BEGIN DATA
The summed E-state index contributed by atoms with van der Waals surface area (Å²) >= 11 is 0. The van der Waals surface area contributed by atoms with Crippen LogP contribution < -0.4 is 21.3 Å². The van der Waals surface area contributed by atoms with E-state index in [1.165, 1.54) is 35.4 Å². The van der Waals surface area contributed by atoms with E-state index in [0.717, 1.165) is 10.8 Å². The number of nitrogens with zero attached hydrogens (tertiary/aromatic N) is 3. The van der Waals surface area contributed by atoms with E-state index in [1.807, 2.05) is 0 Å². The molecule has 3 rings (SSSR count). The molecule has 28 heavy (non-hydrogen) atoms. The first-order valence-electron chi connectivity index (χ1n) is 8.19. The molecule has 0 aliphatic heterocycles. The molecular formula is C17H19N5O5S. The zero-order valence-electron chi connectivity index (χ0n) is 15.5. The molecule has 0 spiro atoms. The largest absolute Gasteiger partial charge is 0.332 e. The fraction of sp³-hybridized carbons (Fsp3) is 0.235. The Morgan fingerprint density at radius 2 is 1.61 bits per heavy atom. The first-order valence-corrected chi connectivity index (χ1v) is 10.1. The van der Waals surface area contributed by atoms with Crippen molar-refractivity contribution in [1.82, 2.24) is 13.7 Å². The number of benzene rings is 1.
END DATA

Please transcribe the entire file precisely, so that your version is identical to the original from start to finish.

The summed E-state index contributed by atoms with van der Waals surface area (Å²) >= 11 is 0. The van der Waals surface area contributed by atoms with Crippen LogP contribution < -0.4 is 21.3 Å². The van der Waals surface area contributed by atoms with E-state index in [1.165, 1.54) is 35.4 Å². The van der Waals surface area contributed by atoms with E-state index in [0.717, 1.165) is 10.8 Å². The number of nitrogens with zero attached hydrogens (tertiary/aromatic N) is 3. The van der Waals surface area contributed by atoms with E-state index in [1.807, 2.05) is 0 Å². The molecule has 3 rings (SSSR count). The molecule has 28 heavy (non-hydrogen) atoms. The first-order valence-electron chi connectivity index (χ1n) is 8.19. The molecule has 0 aliphatic heterocycles. The molecular formula is C17H19N5O5S. The zero-order valence-electron chi connectivity index (χ0n) is 15.5. The molecule has 0 spiro atoms. The largest absolute Gasteiger partial charge is 0.332 e. The fraction of sp³-hybridized carbons (Fsp3) is 0.235. The Morgan fingerprint density at radius 2 is 1.61 bits per heavy atom. The first-order valence-corrected chi connectivity index (χ1v) is 10.1. The van der Waals surface area contributed by atoms with Crippen molar-refractivity contribution in [1.82, 2.24) is 13.7 Å². The number of benzene rings is 1.